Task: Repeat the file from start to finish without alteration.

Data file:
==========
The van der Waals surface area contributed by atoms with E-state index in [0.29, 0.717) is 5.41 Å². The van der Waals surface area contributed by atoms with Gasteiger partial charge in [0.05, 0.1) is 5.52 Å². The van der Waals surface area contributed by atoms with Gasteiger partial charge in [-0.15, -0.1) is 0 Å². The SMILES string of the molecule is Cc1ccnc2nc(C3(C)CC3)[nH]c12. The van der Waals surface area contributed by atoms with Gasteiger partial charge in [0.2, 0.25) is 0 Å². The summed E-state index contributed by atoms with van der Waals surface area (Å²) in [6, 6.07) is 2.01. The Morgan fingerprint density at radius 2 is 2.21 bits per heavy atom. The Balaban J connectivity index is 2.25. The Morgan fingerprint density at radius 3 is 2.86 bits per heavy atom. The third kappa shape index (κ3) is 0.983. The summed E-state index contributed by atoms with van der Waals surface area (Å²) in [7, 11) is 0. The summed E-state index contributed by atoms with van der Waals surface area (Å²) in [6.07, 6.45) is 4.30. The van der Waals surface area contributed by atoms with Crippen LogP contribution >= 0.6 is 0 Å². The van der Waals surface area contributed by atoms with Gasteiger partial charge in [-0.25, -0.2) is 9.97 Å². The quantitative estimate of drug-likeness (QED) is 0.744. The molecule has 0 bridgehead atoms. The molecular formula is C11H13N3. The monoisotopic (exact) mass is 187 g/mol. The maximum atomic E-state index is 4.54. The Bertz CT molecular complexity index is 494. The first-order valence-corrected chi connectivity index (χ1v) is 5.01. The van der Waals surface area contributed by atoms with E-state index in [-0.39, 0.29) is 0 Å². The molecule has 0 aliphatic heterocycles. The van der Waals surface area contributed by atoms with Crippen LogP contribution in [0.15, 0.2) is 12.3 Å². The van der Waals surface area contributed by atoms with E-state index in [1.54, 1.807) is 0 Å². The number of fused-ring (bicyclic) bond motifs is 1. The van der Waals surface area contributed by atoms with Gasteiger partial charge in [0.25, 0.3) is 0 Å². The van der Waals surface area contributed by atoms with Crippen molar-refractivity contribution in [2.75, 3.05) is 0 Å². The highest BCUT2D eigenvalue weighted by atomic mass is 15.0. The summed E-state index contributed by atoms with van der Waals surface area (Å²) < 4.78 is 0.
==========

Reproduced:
The van der Waals surface area contributed by atoms with E-state index in [0.29, 0.717) is 5.41 Å². The van der Waals surface area contributed by atoms with Gasteiger partial charge in [0.05, 0.1) is 5.52 Å². The van der Waals surface area contributed by atoms with Gasteiger partial charge in [-0.15, -0.1) is 0 Å². The SMILES string of the molecule is Cc1ccnc2nc(C3(C)CC3)[nH]c12. The van der Waals surface area contributed by atoms with Gasteiger partial charge in [0.2, 0.25) is 0 Å². The summed E-state index contributed by atoms with van der Waals surface area (Å²) in [6, 6.07) is 2.01. The Morgan fingerprint density at radius 2 is 2.21 bits per heavy atom. The Balaban J connectivity index is 2.25. The Morgan fingerprint density at radius 3 is 2.86 bits per heavy atom. The third kappa shape index (κ3) is 0.983. The summed E-state index contributed by atoms with van der Waals surface area (Å²) in [7, 11) is 0. The summed E-state index contributed by atoms with van der Waals surface area (Å²) in [6.07, 6.45) is 4.30. The van der Waals surface area contributed by atoms with Crippen LogP contribution >= 0.6 is 0 Å². The van der Waals surface area contributed by atoms with Gasteiger partial charge in [-0.25, -0.2) is 9.97 Å². The quantitative estimate of drug-likeness (QED) is 0.744. The molecule has 0 bridgehead atoms. The molecular formula is C11H13N3. The monoisotopic (exact) mass is 187 g/mol. The maximum atomic E-state index is 4.54. The Bertz CT molecular complexity index is 494. The first-order valence-corrected chi connectivity index (χ1v) is 5.01. The van der Waals surface area contributed by atoms with E-state index in [-0.39, 0.29) is 0 Å². The molecule has 0 aliphatic heterocycles. The van der Waals surface area contributed by atoms with Crippen LogP contribution in [0.15, 0.2) is 12.3 Å². The van der Waals surface area contributed by atoms with E-state index in [1.54, 1.807) is 0 Å². The number of fused-ring (bicyclic) bond motifs is 1. The van der Waals surface area contributed by atoms with Gasteiger partial charge in [0.25, 0.3) is 0 Å². The van der Waals surface area contributed by atoms with Crippen molar-refractivity contribution in [2.75, 3.05) is 0 Å². The highest BCUT2D eigenvalue weighted by atomic mass is 15.0. The summed E-state index contributed by atoms with van der Waals surface area (Å²) < 4.78 is 0.